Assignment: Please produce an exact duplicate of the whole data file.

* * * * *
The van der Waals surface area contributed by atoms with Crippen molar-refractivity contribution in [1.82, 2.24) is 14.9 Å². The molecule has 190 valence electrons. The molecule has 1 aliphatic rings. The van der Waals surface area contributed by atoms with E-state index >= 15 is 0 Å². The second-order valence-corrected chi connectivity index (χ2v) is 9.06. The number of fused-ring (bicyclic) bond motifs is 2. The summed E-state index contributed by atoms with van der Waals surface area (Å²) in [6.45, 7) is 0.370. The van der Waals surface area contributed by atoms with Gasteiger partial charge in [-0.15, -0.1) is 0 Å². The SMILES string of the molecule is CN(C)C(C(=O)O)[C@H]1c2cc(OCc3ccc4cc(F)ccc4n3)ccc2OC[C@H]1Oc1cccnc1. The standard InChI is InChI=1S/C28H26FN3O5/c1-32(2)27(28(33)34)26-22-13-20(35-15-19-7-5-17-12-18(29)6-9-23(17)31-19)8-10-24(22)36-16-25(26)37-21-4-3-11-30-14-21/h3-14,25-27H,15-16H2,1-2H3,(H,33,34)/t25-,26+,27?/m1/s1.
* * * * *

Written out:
The van der Waals surface area contributed by atoms with Crippen molar-refractivity contribution in [1.82, 2.24) is 14.9 Å². The molecule has 190 valence electrons. The molecule has 1 aliphatic rings. The van der Waals surface area contributed by atoms with E-state index >= 15 is 0 Å². The second-order valence-corrected chi connectivity index (χ2v) is 9.06. The number of fused-ring (bicyclic) bond motifs is 2. The summed E-state index contributed by atoms with van der Waals surface area (Å²) in [6.45, 7) is 0.370. The van der Waals surface area contributed by atoms with Gasteiger partial charge in [-0.15, -0.1) is 0 Å². The SMILES string of the molecule is CN(C)C(C(=O)O)[C@H]1c2cc(OCc3ccc4cc(F)ccc4n3)ccc2OC[C@H]1Oc1cccnc1. The standard InChI is InChI=1S/C28H26FN3O5/c1-32(2)27(28(33)34)26-22-13-20(35-15-19-7-5-17-12-18(29)6-9-23(17)31-19)8-10-24(22)36-16-25(26)37-21-4-3-11-30-14-21/h3-14,25-27H,15-16H2,1-2H3,(H,33,34)/t25-,26+,27?/m1/s1.